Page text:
A language change question (longish)
|From:||Eric Christopherson <rakko@...>|
|Date:||Tuesday, November 18, 2008, 5:55|
Hi, all. I've been wondering for a while about a kind of language
change I've read about and noticed, where a form (or class of forms)
which is inflected for a certain category gets reanalyzed in such a
way that it no longer falls into that category.
- People who interpret _drowned_ as a present tense instead of past
(and hence form a new past tense, _drownded_)
- Recently I saw the word _concocked_ online, used as a past tense
verb, no doubt due to misinterpreting the present tense _concoct_
- Reanalysis of neuter plural -a in Latin as feminine singular
- In that Sapir paper mentioned lately, he mentions nouns which are
already marked as possessed, but then subsequently get another
possessor marking affixed
How do these things happen? I can understand someone interpreting
e.g. _concoct_ as _concocked_ if it were used in complete isolation
-- but how can that kind of reanalysis take place when the word
_concoct_ fits into a "slot" which is clearly present tense,
according to the context?
And is there a name for this phenomenon?
Also probably related: in some languages you find words that show two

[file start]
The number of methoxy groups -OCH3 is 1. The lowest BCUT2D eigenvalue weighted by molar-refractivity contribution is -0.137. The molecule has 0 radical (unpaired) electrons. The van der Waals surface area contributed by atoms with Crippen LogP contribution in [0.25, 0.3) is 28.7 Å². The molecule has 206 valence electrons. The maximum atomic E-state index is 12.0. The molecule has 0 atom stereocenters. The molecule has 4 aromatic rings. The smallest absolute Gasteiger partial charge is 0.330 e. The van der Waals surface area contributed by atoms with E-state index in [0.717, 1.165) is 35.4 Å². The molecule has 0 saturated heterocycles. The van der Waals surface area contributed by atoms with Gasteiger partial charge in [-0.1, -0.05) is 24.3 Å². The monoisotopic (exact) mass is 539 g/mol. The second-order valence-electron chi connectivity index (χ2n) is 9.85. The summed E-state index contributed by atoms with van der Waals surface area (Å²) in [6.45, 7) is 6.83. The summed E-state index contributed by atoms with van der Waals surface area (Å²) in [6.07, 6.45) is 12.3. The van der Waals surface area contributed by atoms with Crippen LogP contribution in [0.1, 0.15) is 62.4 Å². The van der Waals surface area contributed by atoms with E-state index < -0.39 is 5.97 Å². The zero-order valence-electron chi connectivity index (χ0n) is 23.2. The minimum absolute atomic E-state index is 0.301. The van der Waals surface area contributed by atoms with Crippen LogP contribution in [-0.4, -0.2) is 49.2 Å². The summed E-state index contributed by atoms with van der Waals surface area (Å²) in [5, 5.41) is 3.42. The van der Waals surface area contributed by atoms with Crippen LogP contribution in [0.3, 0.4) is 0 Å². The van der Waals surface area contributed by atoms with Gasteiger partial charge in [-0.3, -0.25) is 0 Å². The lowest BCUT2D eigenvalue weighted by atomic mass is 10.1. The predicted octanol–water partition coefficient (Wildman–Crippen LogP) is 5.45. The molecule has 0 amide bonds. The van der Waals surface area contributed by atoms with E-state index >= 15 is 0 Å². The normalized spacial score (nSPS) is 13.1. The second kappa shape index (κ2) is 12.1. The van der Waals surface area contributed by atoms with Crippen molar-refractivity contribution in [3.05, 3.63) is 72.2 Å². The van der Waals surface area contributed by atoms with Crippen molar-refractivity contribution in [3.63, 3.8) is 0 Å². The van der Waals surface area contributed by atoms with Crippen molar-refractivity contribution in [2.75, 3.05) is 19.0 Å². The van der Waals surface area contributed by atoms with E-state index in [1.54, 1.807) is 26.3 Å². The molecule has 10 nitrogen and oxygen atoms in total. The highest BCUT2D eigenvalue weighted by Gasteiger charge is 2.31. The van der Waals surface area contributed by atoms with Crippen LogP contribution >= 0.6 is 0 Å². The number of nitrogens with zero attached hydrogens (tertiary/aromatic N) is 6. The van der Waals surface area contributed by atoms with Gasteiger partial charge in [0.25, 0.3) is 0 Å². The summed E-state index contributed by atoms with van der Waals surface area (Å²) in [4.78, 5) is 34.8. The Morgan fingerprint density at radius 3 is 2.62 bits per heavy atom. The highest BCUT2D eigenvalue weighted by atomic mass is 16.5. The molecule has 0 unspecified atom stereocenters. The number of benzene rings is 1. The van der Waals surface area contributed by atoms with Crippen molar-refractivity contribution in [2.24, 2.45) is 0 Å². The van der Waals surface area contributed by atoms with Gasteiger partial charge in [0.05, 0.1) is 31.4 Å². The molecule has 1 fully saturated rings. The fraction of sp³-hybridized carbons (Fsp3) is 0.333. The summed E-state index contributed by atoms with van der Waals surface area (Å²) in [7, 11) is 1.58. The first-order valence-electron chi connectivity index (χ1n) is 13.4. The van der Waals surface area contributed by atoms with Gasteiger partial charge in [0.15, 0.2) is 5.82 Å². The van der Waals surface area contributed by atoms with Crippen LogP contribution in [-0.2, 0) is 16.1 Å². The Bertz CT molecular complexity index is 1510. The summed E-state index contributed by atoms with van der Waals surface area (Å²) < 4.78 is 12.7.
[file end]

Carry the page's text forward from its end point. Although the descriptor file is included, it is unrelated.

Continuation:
or more inflectional morphemes serving the same function, e.g.
_children_ in English, where both -(e)r and -en were once plural
markers. This might come from the same process.
(Also, I recall reading a few months ago that the ending -ate in
Latinate English verbs originally had a perfect participle meaning,
as its Latin etymon does, but that it eventually became possible to
use -ate words as verbs, and then the verbal reading became the most
common. The explanation I read said that the change of -ate words
into verbs was due to a reanalysis of locutions like "they do
congregate", in which _congregate_ was originally a verbal noun and
_do_ was the main verb; later _do_ became more modal and _congregate_
was interpreted as the main verb. Apparently such phrases with non-
emphatic _do_ were more common in the past, as they are in some
dialects to this day. I'm not sure how this would relate to the other
examples I gave, but it's food for thought.)